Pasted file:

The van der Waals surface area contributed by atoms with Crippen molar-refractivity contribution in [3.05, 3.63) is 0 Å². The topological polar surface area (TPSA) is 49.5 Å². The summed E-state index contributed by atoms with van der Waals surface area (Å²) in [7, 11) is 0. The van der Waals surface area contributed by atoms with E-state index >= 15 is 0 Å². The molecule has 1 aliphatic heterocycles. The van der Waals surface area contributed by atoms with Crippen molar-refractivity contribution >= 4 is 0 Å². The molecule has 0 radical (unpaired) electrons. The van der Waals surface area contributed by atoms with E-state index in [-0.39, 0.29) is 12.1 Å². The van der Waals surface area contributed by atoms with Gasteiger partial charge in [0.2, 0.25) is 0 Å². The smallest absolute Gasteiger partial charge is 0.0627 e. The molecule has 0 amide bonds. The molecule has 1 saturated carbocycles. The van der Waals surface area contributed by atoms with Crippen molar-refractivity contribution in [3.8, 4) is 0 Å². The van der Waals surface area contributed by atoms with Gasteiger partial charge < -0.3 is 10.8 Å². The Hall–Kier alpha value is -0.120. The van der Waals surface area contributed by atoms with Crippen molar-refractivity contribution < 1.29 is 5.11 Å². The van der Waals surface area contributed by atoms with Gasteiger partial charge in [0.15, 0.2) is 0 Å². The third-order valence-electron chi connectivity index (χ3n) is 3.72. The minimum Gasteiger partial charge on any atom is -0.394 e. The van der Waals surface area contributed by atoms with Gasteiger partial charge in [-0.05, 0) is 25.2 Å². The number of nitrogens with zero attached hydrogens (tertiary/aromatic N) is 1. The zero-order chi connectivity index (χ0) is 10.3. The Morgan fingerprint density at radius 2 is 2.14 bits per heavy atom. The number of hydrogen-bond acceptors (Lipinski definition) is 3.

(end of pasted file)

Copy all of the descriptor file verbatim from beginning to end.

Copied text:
The van der Waals surface area contributed by atoms with Crippen molar-refractivity contribution in [3.05, 3.63) is 0 Å². The topological polar surface area (TPSA) is 49.5 Å². The summed E-state index contributed by atoms with van der Waals surface area (Å²) in [7, 11) is 0. The van der Waals surface area contributed by atoms with E-state index >= 15 is 0 Å². The molecule has 1 aliphatic heterocycles. The van der Waals surface area contributed by atoms with Crippen molar-refractivity contribution >= 4 is 0 Å². The molecule has 0 radical (unpaired) electrons. The van der Waals surface area contributed by atoms with E-state index in [-0.39, 0.29) is 12.1 Å². The van der Waals surface area contributed by atoms with Gasteiger partial charge in [0.2, 0.25) is 0 Å². The smallest absolute Gasteiger partial charge is 0.0627 e. The molecule has 0 amide bonds. The molecule has 1 saturated carbocycles. The van der Waals surface area contributed by atoms with Crippen molar-refractivity contribution in [3.8, 4) is 0 Å². The van der Waals surface area contributed by atoms with Gasteiger partial charge < -0.3 is 10.8 Å². The Hall–Kier alpha value is -0.120. The van der Waals surface area contributed by atoms with Crippen molar-refractivity contribution < 1.29 is 5.11 Å². The van der Waals surface area contributed by atoms with Gasteiger partial charge in [0.15, 0.2) is 0 Å². The third-order valence-electron chi connectivity index (χ3n) is 3.72. The minimum Gasteiger partial charge on any atom is -0.394 e. The van der Waals surface area contributed by atoms with Gasteiger partial charge in [-0.05, 0) is 25.2 Å². The number of nitrogens with zero attached hydrogens (tertiary/aromatic N) is 1. The zero-order chi connectivity index (χ0) is 10.3. The Morgan fingerprint density at radius 2 is 2.14 bits per heavy atom. The number of hydrogen-bond acceptors (Lipinski definition) is 3.